The notion of transparent information is often associated with Full Disclosure, i.e. a policy that prescribes the revelation of all the information to the public. If a company possesses information related to its activity, it should always fully release that information to the public.

The notion of transparency as full disclosure has also been questioned.

In their book “Full Disclosure: the Perils and Promise of Transparency,” Archon Fung, Mary Graham and David Weil of the John F. Kennedy School of Government at Harvard present us with a few interesting cases that show failure in a full disclosure policy.

One of their examples of controversial Full Disclosure policies is the Sarbanes-Oxley act of 2002. In this case the critics focused mainly on the cost imposed on companies simply to complain about the disclosure requirements of the act. These costs were so substantial that some companies even decided to delist from the stock market rather than comply with the act. Others decided to go outside of the US market in order to take the company public. 

Another example is the Safe Drinking Water Acts Amendments of 1996 which, by requiring disclosure of a full Drinking Water Safety Report by local authorities, actually increased the health risks for some of the customers. The final drinking report was so complex that some customers stopped reading it altogether.  Thus, the complexity of the information disclosed posed a serious challenge to the general idea that more information is always better.. In general, the variety of people who consume this information (education, geography, income) poses a serious challenge to any full disclosure policy Because different users react differently to the same information and these divergent reactions have the potential to create a compromised social situation.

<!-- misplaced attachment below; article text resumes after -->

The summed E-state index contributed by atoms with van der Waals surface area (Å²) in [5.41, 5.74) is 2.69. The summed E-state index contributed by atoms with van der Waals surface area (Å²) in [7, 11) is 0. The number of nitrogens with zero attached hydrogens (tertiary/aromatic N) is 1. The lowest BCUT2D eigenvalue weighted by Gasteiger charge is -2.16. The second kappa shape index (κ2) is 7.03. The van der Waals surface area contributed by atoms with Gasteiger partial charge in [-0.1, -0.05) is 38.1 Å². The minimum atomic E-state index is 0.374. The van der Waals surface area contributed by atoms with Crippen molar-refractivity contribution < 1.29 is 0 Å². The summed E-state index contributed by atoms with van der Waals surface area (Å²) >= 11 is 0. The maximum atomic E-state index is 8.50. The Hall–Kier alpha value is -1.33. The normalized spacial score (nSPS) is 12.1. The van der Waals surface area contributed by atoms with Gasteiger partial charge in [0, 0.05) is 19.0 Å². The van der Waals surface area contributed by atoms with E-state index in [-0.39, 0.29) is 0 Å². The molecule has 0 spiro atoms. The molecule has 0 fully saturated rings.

A key role in the unfolding of today’s financial crisis has been played by the products of the so-called “structured finance” such as CDS’s and CDO’s.  The information available to the public about these products has been criticized as insufficient and many [economists] are advocating for more transparency. However, it is important to question the ability of the general public to accurately understand a full disclosure of all the details of such complex financial products.  It is probably the complexity of the prospectuses of these products that has made them so “opaque” and difficult to understand. Consequently, it can be argued that, in this case, less but more targeted disclosure is a better solution.

The first insight that we can learn from the current financial crisis is that to interpret “relevant” information as information based on “Fair” Values is not necessarily the best policy option. Market values as Fair Values can be redundant, even systemically dangerous. Market values based on valuation techniques can be highly subjective.

The second insight that we can learn from the crisis is that to interpret “transparency” as Full Disclosure is not optimal from a policy point of view. Too much disclosure can generate reports that are too complex and too costly.

Consequently, any policy reaction to the current crisis should be based on a set of various policy instruments of which Fair Values and Full Disclosure are only two imperfect elements.

Marco Trombetta is Professor of Accounting and Management Control at IE Business School

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[This research paper has been reproduced with permission of the authors, professors of IE Business School, Spain]